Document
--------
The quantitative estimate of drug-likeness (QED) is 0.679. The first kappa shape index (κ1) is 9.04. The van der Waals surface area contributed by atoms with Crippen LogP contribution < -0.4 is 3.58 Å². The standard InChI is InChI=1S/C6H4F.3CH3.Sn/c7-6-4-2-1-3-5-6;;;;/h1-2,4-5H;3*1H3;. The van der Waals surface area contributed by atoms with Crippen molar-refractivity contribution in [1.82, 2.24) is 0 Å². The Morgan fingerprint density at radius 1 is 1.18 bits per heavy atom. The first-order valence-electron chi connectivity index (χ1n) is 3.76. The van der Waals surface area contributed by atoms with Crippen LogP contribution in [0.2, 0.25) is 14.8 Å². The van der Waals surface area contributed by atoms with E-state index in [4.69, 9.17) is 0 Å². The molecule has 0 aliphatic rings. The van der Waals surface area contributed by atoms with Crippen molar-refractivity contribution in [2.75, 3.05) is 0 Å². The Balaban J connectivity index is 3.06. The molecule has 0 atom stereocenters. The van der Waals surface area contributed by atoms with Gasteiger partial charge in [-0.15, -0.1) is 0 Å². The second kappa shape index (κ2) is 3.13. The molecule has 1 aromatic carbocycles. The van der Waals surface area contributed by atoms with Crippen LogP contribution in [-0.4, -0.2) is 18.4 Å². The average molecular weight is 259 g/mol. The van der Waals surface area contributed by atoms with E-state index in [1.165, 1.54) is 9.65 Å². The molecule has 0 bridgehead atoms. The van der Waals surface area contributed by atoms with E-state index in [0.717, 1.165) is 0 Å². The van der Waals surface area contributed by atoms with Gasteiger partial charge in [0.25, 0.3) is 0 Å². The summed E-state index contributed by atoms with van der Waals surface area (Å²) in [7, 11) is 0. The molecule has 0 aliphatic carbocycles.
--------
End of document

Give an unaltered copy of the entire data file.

The quantitative estimate of drug-likeness (QED) is 0.679. The first kappa shape index (κ1) is 9.04. The van der Waals surface area contributed by atoms with Crippen LogP contribution < -0.4 is 3.58 Å². The standard InChI is InChI=1S/C6H4F.3CH3.Sn/c7-6-4-2-1-3-5-6;;;;/h1-2,4-5H;3*1H3;. The van der Waals surface area contributed by atoms with Crippen molar-refractivity contribution in [1.82, 2.24) is 0 Å². The Morgan fingerprint density at radius 1 is 1.18 bits per heavy atom. The first-order valence-electron chi connectivity index (χ1n) is 3.76. The van der Waals surface area contributed by atoms with Crippen LogP contribution in [0.2, 0.25) is 14.8 Å². The van der Waals surface area contributed by atoms with E-state index in [4.69, 9.17) is 0 Å². The molecule has 0 aliphatic rings. The van der Waals surface area contributed by atoms with Crippen molar-refractivity contribution in [2.75, 3.05) is 0 Å². The Balaban J connectivity index is 3.06. The molecule has 0 atom stereocenters. The van der Waals surface area contributed by atoms with Gasteiger partial charge in [-0.15, -0.1) is 0 Å². The second kappa shape index (κ2) is 3.13. The molecule has 1 aromatic carbocycles. The van der Waals surface area contributed by atoms with Crippen LogP contribution in [-0.4, -0.2) is 18.4 Å². The average molecular weight is 259 g/mol. The van der Waals surface area contributed by atoms with E-state index in [1.165, 1.54) is 9.65 Å². The molecule has 0 bridgehead atoms. The van der Waals surface area contributed by atoms with E-state index in [0.717, 1.165) is 0 Å². The van der Waals surface area contributed by atoms with Gasteiger partial charge in [0.25, 0.3) is 0 Å². The summed E-state index contributed by atoms with van der Waals surface area (Å²) in [7, 11) is 0. The molecule has 0 aliphatic carbocycles.